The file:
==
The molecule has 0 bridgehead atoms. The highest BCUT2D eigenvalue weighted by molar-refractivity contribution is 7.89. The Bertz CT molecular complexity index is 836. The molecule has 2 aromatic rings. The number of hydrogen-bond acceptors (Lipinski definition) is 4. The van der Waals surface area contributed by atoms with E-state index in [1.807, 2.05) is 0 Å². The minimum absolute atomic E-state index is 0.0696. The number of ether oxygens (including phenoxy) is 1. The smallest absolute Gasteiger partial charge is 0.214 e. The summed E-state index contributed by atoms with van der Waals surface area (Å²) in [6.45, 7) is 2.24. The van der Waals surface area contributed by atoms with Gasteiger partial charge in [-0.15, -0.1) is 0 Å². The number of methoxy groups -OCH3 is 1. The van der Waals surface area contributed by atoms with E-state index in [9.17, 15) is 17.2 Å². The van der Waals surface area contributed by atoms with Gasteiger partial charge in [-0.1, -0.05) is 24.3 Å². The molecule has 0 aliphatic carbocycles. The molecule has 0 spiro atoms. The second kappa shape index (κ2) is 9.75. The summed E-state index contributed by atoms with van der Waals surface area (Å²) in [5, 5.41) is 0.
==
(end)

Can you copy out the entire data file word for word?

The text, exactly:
The molecule has 0 bridgehead atoms. The highest BCUT2D eigenvalue weighted by molar-refractivity contribution is 7.89. The Bertz CT molecular complexity index is 836. The molecule has 2 aromatic rings. The number of hydrogen-bond acceptors (Lipinski definition) is 4. The van der Waals surface area contributed by atoms with E-state index in [1.807, 2.05) is 0 Å². The minimum absolute atomic E-state index is 0.0696. The number of ether oxygens (including phenoxy) is 1. The smallest absolute Gasteiger partial charge is 0.214 e. The summed E-state index contributed by atoms with van der Waals surface area (Å²) in [6.45, 7) is 2.24. The van der Waals surface area contributed by atoms with Gasteiger partial charge in [-0.15, -0.1) is 0 Å². The number of methoxy groups -OCH3 is 1. The van der Waals surface area contributed by atoms with E-state index in [9.17, 15) is 17.2 Å². The van der Waals surface area contributed by atoms with Gasteiger partial charge in [-0.1, -0.05) is 24.3 Å². The molecule has 0 aliphatic carbocycles. The molecule has 0 spiro atoms. The second kappa shape index (κ2) is 9.75. The summed E-state index contributed by atoms with van der Waals surface area (Å²) in [5, 5.41) is 0.